Page 43

ald first enrolled at Pulaski Tech in 2009, he said, he was “on the wrong side of the law.” Ten years later, he’s finishing up a double major in psychology and criminal justice at UA Little Rock and plans to pursue his doctorate. “It’s just, like, paying it forward, so to speak. … If I had had a Big Homie behind me when I was their age, I would have been a college graduate, Ph.D., straight and narrow. But I didn’t,” Fitzgerald said. Moody sees the Big Homies as a team of first responders. “They might be out in the neighborhood talking to somebody, or they broke up a fight, or they took somebody to school, took somebody to GED [classes],” he said. “It’s just on-call, 24/7.” They reach out to parents, teachers, parole officers and others. Most of all, they’re simply there for kids, emotionally and materially. They often connect young people with job opportunities, aided by the deep network of community contacts Moody and Montgomery have cultivated over the years. Big Homies are paid a stipend of about $500 a month, Moody said. At one time, the program received a small grant from the city, but funding now comes entirely from individuals who believe in the concept. Moody prefers it that way. Decades of working with big organizations have left him weary of the constraints that come with grants. “I don’t really fit into the programs, because that wears me out. … They can’t spend money unless you jump through hoops,” he said. It’s an unconventional structure, but Moody says the urgency of the problem demands creative thinking. “At some point, the dying has to trump some stuff,” he said. His goal now is to secure buy-in from others. “Folks who are … sitting at home, saying, ‘It’s too much, it’s overwhelming’ ... you can partner with somebody who’s willing to go places you’re not willing to go and support what they do,” he said. “The big picture is a Big Homie on every corner, and he’s backed by 50 or 100 people that believe in him, and every time he goes out and tries to fix a problem, he’s got a community of support behind him.” Big Homies provide an invaluable service, Moody argues, and he wants Little Rock residents to conceive of the project as such. “I want them to think in terms of buying a cup of coffee or getting the grass cut or hiring a plumber,” he said, rather than making a charitable donation. “Take David, for example,” he said. “He’ll spend the day making minimum wage doing demolition work, which, I’m sure that’s valuable to somebody — tearing down buildings. But by the same token, if you could take that eight hours and put him on the block where he knows all these people? He knows who the people are who are breaking in houses in the community. He could say, ‘Hey man, come spend some time with me.’ Is that worth $8 an hour? If it could keep your house from getting broken into, I’d imagine [so].” — Benjamin Hardy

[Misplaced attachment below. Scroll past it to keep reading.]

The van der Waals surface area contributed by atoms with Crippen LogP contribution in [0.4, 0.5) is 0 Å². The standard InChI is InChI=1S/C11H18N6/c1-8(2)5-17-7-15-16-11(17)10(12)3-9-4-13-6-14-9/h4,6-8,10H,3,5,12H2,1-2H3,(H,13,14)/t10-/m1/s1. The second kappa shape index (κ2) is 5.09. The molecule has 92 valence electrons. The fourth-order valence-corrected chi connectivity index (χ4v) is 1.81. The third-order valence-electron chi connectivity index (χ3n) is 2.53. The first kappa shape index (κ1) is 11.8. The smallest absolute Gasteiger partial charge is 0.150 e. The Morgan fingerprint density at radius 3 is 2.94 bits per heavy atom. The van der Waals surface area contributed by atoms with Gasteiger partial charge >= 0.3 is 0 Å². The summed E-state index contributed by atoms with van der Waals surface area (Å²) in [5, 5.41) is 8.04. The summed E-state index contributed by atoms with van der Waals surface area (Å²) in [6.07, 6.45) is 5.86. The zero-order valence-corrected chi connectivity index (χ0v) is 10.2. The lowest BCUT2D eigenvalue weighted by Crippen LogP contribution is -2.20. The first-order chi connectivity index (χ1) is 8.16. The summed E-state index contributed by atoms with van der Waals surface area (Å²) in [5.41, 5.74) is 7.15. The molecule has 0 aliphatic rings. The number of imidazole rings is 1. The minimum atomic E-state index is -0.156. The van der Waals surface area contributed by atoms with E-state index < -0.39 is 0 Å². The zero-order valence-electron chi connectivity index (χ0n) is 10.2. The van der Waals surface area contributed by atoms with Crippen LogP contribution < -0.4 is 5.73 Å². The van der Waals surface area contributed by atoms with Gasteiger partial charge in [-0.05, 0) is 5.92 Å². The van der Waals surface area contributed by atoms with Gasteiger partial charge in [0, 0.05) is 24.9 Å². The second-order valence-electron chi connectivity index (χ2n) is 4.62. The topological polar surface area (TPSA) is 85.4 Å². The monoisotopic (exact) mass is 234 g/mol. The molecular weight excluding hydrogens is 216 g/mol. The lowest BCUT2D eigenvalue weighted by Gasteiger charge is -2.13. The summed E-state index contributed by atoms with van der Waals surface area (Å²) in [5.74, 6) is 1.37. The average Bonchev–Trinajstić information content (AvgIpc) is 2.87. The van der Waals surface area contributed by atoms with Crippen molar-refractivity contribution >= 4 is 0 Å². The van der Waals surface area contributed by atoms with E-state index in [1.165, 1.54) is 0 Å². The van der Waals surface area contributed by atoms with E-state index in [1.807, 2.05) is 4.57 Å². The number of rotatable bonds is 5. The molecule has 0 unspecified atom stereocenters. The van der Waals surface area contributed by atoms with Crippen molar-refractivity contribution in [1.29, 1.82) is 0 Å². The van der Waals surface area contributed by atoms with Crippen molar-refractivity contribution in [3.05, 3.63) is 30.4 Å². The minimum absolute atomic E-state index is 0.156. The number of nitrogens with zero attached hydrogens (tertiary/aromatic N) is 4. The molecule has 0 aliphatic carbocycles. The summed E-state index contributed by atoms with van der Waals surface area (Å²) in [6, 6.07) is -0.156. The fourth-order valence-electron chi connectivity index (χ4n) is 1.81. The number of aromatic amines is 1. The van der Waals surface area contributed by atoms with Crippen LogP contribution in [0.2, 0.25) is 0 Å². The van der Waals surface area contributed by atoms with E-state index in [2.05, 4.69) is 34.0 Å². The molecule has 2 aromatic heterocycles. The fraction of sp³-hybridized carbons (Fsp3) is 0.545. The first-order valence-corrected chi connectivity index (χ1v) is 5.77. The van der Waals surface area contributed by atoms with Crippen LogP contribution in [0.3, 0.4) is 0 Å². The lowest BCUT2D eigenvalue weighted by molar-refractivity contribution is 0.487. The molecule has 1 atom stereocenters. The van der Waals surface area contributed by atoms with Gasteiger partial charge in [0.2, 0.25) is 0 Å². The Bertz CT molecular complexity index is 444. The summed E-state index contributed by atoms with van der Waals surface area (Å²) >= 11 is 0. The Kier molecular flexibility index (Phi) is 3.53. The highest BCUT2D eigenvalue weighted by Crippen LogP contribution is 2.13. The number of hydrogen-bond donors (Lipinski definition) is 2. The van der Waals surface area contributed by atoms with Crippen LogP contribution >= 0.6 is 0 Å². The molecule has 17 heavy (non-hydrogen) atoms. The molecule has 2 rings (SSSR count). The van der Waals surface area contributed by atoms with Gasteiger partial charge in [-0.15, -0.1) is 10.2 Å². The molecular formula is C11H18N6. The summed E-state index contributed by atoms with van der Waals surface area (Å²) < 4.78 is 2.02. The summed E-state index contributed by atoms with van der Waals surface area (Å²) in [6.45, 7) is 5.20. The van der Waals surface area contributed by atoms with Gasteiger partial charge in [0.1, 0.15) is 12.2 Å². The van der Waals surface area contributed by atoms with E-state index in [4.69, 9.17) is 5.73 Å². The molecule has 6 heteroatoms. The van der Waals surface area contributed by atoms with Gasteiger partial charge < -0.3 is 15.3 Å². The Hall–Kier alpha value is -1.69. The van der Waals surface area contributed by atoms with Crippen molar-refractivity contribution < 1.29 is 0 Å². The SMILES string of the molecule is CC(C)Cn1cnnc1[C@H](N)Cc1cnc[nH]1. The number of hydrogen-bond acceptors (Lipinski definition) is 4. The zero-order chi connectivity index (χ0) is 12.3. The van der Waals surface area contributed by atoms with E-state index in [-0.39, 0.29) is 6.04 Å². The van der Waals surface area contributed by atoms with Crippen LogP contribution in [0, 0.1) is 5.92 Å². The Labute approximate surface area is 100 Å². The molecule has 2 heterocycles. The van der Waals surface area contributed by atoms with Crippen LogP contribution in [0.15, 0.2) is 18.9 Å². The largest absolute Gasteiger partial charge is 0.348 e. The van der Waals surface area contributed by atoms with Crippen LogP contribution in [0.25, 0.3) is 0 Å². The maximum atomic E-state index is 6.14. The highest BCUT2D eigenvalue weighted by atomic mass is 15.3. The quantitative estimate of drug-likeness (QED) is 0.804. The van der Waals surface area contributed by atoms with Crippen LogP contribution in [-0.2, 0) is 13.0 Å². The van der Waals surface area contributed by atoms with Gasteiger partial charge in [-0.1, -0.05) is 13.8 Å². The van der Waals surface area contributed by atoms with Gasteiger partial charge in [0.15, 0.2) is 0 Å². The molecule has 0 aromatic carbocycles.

BRIAN CHILSON

F